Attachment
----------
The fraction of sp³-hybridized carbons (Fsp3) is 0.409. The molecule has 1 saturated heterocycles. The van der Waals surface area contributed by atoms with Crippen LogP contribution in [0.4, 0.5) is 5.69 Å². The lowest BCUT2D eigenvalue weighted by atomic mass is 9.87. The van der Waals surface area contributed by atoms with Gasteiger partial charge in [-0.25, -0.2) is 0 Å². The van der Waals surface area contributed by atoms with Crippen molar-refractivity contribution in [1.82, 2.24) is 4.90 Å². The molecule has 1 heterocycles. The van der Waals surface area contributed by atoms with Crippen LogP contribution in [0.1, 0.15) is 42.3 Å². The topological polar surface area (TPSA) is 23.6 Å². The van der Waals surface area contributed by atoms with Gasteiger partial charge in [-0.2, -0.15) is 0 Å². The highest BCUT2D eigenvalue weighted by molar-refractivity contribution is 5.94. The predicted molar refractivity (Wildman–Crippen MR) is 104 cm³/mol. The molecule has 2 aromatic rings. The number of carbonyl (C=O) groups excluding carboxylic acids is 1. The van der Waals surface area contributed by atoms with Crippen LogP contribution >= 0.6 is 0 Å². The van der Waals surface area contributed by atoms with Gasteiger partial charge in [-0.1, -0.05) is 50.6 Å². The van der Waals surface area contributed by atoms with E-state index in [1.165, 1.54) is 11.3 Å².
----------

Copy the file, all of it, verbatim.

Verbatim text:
The fraction of sp³-hybridized carbons (Fsp3) is 0.409. The molecule has 1 saturated heterocycles. The van der Waals surface area contributed by atoms with Crippen LogP contribution in [0.4, 0.5) is 5.69 Å². The lowest BCUT2D eigenvalue weighted by atomic mass is 9.87. The van der Waals surface area contributed by atoms with Gasteiger partial charge in [-0.25, -0.2) is 0 Å². The van der Waals surface area contributed by atoms with Crippen molar-refractivity contribution in [1.82, 2.24) is 4.90 Å². The molecule has 1 heterocycles. The van der Waals surface area contributed by atoms with Crippen LogP contribution in [0.1, 0.15) is 42.3 Å². The topological polar surface area (TPSA) is 23.6 Å². The van der Waals surface area contributed by atoms with Gasteiger partial charge in [-0.2, -0.15) is 0 Å². The highest BCUT2D eigenvalue weighted by molar-refractivity contribution is 5.94. The predicted molar refractivity (Wildman–Crippen MR) is 104 cm³/mol. The molecule has 2 aromatic rings. The number of carbonyl (C=O) groups excluding carboxylic acids is 1. The van der Waals surface area contributed by atoms with Crippen LogP contribution >= 0.6 is 0 Å². The van der Waals surface area contributed by atoms with Gasteiger partial charge in [-0.1, -0.05) is 50.6 Å². The van der Waals surface area contributed by atoms with E-state index in [1.165, 1.54) is 11.3 Å².